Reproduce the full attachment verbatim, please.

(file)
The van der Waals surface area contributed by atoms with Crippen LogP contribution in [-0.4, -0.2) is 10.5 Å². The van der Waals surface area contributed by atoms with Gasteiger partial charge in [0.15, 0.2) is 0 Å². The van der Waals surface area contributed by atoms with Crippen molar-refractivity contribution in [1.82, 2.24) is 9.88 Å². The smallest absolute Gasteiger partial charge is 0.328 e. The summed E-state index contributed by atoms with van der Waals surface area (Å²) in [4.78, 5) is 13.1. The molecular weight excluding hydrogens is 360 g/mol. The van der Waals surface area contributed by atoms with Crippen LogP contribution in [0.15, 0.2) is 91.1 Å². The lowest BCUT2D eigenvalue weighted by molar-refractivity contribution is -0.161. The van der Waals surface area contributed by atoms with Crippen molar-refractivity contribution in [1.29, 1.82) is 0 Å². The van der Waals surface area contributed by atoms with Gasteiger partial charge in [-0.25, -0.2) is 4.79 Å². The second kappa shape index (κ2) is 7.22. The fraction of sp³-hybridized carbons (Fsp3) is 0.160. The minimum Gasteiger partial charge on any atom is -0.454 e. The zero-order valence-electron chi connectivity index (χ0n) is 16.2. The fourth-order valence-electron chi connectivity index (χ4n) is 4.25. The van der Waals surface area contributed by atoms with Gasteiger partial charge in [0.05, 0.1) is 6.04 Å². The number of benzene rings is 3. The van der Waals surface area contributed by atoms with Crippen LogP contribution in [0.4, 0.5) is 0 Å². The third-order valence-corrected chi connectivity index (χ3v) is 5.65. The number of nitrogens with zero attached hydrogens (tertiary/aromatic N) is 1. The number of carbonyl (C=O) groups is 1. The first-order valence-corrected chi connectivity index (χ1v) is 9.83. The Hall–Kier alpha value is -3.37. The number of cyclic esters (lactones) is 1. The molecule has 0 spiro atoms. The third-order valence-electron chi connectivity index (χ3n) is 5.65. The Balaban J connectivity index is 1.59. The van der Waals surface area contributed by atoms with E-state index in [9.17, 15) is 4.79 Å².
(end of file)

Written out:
The van der Waals surface area contributed by atoms with Crippen LogP contribution in [-0.4, -0.2) is 10.5 Å². The van der Waals surface area contributed by atoms with Gasteiger partial charge in [0.15, 0.2) is 0 Å². The van der Waals surface area contributed by atoms with Crippen molar-refractivity contribution in [1.82, 2.24) is 9.88 Å². The smallest absolute Gasteiger partial charge is 0.328 e. The summed E-state index contributed by atoms with van der Waals surface area (Å²) in [4.78, 5) is 13.1. The molecular weight excluding hydrogens is 360 g/mol. The van der Waals surface area contributed by atoms with Crippen LogP contribution in [0.15, 0.2) is 91.1 Å². The lowest BCUT2D eigenvalue weighted by molar-refractivity contribution is -0.161. The van der Waals surface area contributed by atoms with Crippen molar-refractivity contribution in [1.29, 1.82) is 0 Å². The van der Waals surface area contributed by atoms with Gasteiger partial charge in [-0.25, -0.2) is 4.79 Å². The second kappa shape index (κ2) is 7.22. The fraction of sp³-hybridized carbons (Fsp3) is 0.160. The minimum Gasteiger partial charge on any atom is -0.454 e. The zero-order valence-electron chi connectivity index (χ0n) is 16.2. The fourth-order valence-electron chi connectivity index (χ4n) is 4.25. The van der Waals surface area contributed by atoms with Gasteiger partial charge in [0.05, 0.1) is 6.04 Å². The number of benzene rings is 3. The van der Waals surface area contributed by atoms with Crippen LogP contribution in [0.4, 0.5) is 0 Å². The third-order valence-corrected chi connectivity index (χ3v) is 5.65. The number of nitrogens with zero attached hydrogens (tertiary/aromatic N) is 1. The number of carbonyl (C=O) groups is 1. The first-order valence-corrected chi connectivity index (χ1v) is 9.83. The Hall–Kier alpha value is -3.37. The number of cyclic esters (lactones) is 1. The molecule has 0 spiro atoms. The third-order valence-electron chi connectivity index (χ3n) is 5.65. The Balaban J connectivity index is 1.59. The van der Waals surface area contributed by atoms with E-state index in [9.17, 15) is 4.79 Å².